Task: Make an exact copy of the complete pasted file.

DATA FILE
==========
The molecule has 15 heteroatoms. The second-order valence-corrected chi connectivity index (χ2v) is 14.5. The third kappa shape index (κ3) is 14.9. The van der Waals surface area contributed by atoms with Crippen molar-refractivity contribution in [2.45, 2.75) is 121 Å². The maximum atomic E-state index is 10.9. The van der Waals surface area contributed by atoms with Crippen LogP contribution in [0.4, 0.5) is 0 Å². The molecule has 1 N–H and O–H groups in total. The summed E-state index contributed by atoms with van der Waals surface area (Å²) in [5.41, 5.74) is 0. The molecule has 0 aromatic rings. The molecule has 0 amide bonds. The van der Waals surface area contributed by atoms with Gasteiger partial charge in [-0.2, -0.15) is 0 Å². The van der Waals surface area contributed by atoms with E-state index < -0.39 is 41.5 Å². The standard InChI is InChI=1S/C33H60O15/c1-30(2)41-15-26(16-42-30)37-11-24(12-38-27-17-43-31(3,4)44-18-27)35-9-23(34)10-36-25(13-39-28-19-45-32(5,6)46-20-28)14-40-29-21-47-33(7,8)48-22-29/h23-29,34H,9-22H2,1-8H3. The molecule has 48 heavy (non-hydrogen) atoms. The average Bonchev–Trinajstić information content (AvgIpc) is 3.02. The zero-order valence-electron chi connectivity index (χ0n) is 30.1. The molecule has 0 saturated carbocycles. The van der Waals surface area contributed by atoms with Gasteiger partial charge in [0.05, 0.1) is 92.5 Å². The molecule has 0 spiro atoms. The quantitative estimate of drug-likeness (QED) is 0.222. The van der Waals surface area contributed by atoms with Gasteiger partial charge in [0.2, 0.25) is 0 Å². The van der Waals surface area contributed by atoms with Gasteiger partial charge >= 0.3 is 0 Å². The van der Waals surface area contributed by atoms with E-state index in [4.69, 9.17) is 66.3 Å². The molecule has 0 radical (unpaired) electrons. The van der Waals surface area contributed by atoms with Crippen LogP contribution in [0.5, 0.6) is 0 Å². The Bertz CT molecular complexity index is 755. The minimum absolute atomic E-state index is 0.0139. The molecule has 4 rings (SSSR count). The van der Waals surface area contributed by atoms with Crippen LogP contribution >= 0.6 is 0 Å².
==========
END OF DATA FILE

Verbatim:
The molecule has 15 heteroatoms. The second-order valence-corrected chi connectivity index (χ2v) is 14.5. The third kappa shape index (κ3) is 14.9. The van der Waals surface area contributed by atoms with Crippen molar-refractivity contribution in [2.45, 2.75) is 121 Å². The maximum atomic E-state index is 10.9. The van der Waals surface area contributed by atoms with Crippen LogP contribution in [0.4, 0.5) is 0 Å². The molecule has 1 N–H and O–H groups in total. The summed E-state index contributed by atoms with van der Waals surface area (Å²) in [5.41, 5.74) is 0. The molecule has 0 aromatic rings. The molecule has 0 amide bonds. The van der Waals surface area contributed by atoms with Gasteiger partial charge in [-0.2, -0.15) is 0 Å². The van der Waals surface area contributed by atoms with E-state index < -0.39 is 41.5 Å². The standard InChI is InChI=1S/C33H60O15/c1-30(2)41-15-26(16-42-30)37-11-24(12-38-27-17-43-31(3,4)44-18-27)35-9-23(34)10-36-25(13-39-28-19-45-32(5,6)46-20-28)14-40-29-21-47-33(7,8)48-22-29/h23-29,34H,9-22H2,1-8H3. The molecule has 48 heavy (non-hydrogen) atoms. The average Bonchev–Trinajstić information content (AvgIpc) is 3.02. The zero-order valence-electron chi connectivity index (χ0n) is 30.1. The molecule has 0 saturated carbocycles. The van der Waals surface area contributed by atoms with Gasteiger partial charge in [0.05, 0.1) is 92.5 Å². The molecule has 0 spiro atoms. The quantitative estimate of drug-likeness (QED) is 0.222. The van der Waals surface area contributed by atoms with Gasteiger partial charge in [0.2, 0.25) is 0 Å². The van der Waals surface area contributed by atoms with Gasteiger partial charge >= 0.3 is 0 Å². The van der Waals surface area contributed by atoms with E-state index in [4.69, 9.17) is 66.3 Å². The molecule has 0 radical (unpaired) electrons. The van der Waals surface area contributed by atoms with Crippen LogP contribution in [0.5, 0.6) is 0 Å². The Bertz CT molecular complexity index is 755. The minimum absolute atomic E-state index is 0.0139. The molecule has 4 rings (SSSR count). The van der Waals surface area contributed by atoms with Crippen LogP contribution >= 0.6 is 0 Å².